Kirshner Leopard Attack Prompts PETA Complaint to Feds

For Immediate Release:
February 24, 2021

David Perle 202-483-7382

Oroville, Calif. – PETA submitted a formal complaint to U.S. Department of Agriculture (USDA) Director of Animal Welfare Operations Robert Gibbens this morning calling on the agency to investigate the Barry R. Kirshner Wildlife Foundation for apparent violations of the federal Animal Welfare Act (AWA) after a 3-year-old leopard named Royal attacked a volunteer and then escaped his primary enclosure at the roadside zoo on Saturday.

According to roadside zoo owner Roberta Kirshner and other staff, a volunteer entered the cage containing the adult leopard—a predator strong enough to carry three times his own weight into a tree—and he jumped on her, causing five puncture wounds in her neck. He then escaped into the fenced-in area outside his enclosure before being captured, all while guests were present on the property. PETA notes that these events appear to violate the AWA’s prohibition on direct contact between dangerous animals and the public, which can include volunteers, as well as its requirements that enclosures keep animals contained and that exhibitors demonstrate adequate knowledge of the species in their care.

“Any big-cat expert knows that sending a volunteer into a cage with a powerful predator is a recipe for disaster,” says PETA Foundation Associate Director of Captive Animal Law Enforcement Debbie Metzler. “The Barry R. Kirshner Wildlife Foundation either doesn’t know what it’s doing or doesn’t care, and PETA is calling on the USDA to hold this sham sanctuary accountable for placing volunteers, visitors, and big cats at serious risk.”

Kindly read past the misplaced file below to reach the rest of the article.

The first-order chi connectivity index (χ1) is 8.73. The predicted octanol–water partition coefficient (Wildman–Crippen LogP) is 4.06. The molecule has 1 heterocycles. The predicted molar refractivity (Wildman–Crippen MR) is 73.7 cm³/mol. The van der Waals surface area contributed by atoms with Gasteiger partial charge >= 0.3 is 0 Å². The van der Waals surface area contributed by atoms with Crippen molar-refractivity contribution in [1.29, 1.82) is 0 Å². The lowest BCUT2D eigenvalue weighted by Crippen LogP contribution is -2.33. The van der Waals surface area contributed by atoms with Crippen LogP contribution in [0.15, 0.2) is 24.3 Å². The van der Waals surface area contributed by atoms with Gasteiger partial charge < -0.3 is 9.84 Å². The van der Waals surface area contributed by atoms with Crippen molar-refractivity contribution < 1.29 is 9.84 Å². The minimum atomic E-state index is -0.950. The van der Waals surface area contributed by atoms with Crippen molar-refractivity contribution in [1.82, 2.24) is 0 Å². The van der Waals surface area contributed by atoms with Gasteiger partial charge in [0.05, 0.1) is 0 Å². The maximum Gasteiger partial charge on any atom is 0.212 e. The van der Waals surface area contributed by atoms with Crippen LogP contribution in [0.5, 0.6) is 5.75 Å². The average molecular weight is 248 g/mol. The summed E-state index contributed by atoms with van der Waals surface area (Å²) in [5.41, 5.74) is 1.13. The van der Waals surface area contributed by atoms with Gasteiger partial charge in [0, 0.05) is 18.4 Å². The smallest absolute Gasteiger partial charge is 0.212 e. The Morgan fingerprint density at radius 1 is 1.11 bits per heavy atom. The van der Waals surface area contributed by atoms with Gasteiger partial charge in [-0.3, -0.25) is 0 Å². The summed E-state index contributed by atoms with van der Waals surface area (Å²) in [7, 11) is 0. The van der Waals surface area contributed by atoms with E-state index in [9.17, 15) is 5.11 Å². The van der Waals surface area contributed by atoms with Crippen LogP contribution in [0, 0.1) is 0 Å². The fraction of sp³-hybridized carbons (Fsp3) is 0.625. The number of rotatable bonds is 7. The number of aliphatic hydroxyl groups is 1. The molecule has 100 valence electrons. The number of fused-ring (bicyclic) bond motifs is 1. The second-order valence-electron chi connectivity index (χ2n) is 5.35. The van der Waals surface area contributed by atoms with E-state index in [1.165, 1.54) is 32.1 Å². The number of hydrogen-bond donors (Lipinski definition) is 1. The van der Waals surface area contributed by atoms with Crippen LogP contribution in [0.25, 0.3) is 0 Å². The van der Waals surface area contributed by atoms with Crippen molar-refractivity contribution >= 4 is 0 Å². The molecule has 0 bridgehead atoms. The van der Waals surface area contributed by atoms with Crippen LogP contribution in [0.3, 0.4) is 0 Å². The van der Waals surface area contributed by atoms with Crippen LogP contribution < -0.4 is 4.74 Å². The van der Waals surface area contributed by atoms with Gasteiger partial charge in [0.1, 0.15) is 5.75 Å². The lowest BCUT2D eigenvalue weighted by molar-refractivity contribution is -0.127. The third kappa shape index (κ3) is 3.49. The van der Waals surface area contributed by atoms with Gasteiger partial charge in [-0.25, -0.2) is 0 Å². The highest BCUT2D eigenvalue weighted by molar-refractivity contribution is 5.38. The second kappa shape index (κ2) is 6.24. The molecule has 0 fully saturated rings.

In December, PETA alerted the California Division of Occupational Safety and Health to the risk of Kirshner staff entering enclosures with leopards. In January, the USDA cited Kirshner for having no valid program of veterinary care and no attending veterinarian on record. The roadside zoo’s previous AWA violations include allowing members of the public to have dangerous contact with lions, tigers, and a bear.

PETA—whose motto reads, in part, that “animals are not ours to use for entertainment”—opposes speciesism, which is a human-supremacist worldview. For more information, please visit or follow the group on Twitter, Facebook, or Instagram.

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 Ingrid E. Newkirk

“Almost all of us grew up eating meat, wearing leather, and going to circuses and zoos. We never considered the impact of these actions on the animals involved. For whatever reason, you are now asking the question: Why should animals have rights?” READ MORE

— Ingrid E. Newkirk, PETA President and co-author of Animalkind